ords of any loss, and the shipper of th!
stock could make his own showing to
the railroad company and It would he
paid without the assistance of anybody
who would get a commission for bringing
Files for Congress
(From a Staff Correspondent
LINCOLN, June 16.-(Speclal.l-Ashton
C. Shallenberger, former governor of Ne
braska and at one time congressman from
! the Fifth district made good his threat
to file for the democratic nomination to
again represent that district In congress
and this morning sent In his filing to the
secretary of state.
This blinds on another situation In the
democratic party which will not bo satis
factory to the Bryan followers. At tho
present time the reactionaries In the
party seem to be getting to the front
with their strongest candidates and every
filing of late date shows that the element
In the party opposed to the Uryans are
It Is probabte that Clarence ttarninn,
stato food commissioner will Issuo a
statement tomorrow regarding his action
now that Mr. Shallenberger has an
nounced his candidacy. At the time that
Mr. Harman filed for tho same Job which
Mr. Shallenberger now aspires to fill, he
made the statement that If any other
"good" democrat filed he would not be a
candidate. It Is presumed Unit a "good"
democrat has been found and that Mr.
Harman will withdraw his filing.
ALMA, Nob., June IS. (Special ) Kx
Governor A. C. Shallenberger made hl.i
filing yesterday at the county clerk's
office as a candidate for congress on tho
democratic ticket In the Fifth district.
In his last campnlgn for office Mr. Shall
enberger carried his home county, Har
lan, by the small majority of 20. His
majority at homo has been gradually re
duced from about MO to 20 and with the
split In tho party here now his chances
aro not the brightest against tho Bryan
candidate. P. W. Shea.
UN0N PACFIC LOSES
TAX REVALUATION SUIT
LINCOLN. June 16.-(Speolal Telegram.)
Tho supreme court this morning denied
tho Union Pacific railroad application for
mandamus against Lincoln. Chcyenns.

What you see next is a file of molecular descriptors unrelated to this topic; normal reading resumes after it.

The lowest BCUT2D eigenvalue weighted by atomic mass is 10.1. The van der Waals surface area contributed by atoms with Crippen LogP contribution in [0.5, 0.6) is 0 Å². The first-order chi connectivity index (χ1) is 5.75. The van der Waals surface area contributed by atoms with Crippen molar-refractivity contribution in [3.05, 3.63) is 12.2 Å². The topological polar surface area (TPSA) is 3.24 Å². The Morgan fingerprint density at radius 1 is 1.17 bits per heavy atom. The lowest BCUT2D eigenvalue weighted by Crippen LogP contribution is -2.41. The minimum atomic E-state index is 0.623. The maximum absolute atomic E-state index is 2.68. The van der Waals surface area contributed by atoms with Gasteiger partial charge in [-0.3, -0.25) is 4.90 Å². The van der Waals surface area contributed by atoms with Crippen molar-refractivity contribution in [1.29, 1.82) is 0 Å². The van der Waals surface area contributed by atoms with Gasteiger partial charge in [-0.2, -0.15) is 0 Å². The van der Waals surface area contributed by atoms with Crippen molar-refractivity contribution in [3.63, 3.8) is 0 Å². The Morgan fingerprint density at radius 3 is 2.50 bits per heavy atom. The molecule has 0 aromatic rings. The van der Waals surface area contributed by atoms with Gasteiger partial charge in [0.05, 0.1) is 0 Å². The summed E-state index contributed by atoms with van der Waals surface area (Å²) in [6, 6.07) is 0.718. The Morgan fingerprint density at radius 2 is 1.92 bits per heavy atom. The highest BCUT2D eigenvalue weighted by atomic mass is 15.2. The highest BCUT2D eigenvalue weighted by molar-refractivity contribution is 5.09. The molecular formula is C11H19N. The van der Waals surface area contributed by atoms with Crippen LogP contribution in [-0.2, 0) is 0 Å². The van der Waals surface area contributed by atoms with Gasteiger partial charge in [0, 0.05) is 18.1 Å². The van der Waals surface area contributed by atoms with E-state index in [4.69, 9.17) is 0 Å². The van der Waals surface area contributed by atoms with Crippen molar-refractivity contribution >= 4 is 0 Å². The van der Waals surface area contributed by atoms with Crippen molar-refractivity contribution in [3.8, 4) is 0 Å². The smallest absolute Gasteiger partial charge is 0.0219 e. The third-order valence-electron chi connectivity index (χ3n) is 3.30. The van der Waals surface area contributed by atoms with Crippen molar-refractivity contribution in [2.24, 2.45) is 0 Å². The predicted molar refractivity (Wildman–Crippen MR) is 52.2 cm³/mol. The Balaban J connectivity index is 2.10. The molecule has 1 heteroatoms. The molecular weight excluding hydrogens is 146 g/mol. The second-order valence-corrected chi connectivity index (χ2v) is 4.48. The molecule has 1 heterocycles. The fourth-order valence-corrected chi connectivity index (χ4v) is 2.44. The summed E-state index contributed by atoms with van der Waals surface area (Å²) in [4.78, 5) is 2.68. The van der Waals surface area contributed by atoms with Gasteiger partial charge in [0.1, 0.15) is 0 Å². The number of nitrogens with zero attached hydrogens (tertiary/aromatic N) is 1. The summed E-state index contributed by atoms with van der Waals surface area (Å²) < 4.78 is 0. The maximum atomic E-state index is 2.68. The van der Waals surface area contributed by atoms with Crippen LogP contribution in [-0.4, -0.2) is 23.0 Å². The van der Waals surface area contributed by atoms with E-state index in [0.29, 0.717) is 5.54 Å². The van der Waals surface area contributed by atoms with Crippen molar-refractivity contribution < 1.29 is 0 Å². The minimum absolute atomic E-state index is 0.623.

Deuel and Keith counties to compel the
county boards to rovaluo Its property In
llrntrloe Sinn Another I'llchrr.
BEATRICE. Neb. Juno ll-(Speclal.)
Oscar J. Con of Chicago, brother of
Manager Coe of the Beatrice league ball
Uom, was signed Monday by tho Beatrice
management as a pitcher and will report
at Grand Island today or tomorrow. Ho
weighs over 200 pounds, and Is said to be
a first-class all around hurler.
Everybody reads Bee Want Ads.
TH man thet wears a sour
Will find th' world
While he thet fights
with smilin' face
Will find his trou
bles lightly pass.
VELVET, The Smoothest Smoking Tobacco, for blue-days
or joyoiiB-ways. Full weight 2 oz. tins, 10c. Coupons of
value with Volvot.
MANY EAGLES ATTEND
HASTINGS, Neb., June IS. (Special
Telegram.) Close to 300 Eagles were
present at the opening session of the
ninth annual state convention of the or
der today. More are expected tomorrow.
Mayor Ingraham welcomed the visitors
with a tribute to the order, to which re
sponses were made by State President
Rothholz, Patrick Barrett and Dr. Tan
ner, all of South Omaha,
The order gained 75,000 in membership
last year and In sixteen years has grown
from nothing to 850,000 members. An
evening session was held tonight and to
morrow the convention will nominate of.
An abundance of fun was crowded In
with the regular preliminaries today.
"Silk Hat Harry" Newton Burroughs of
Beatrice was arrested for selling song
bonks without a license and his case was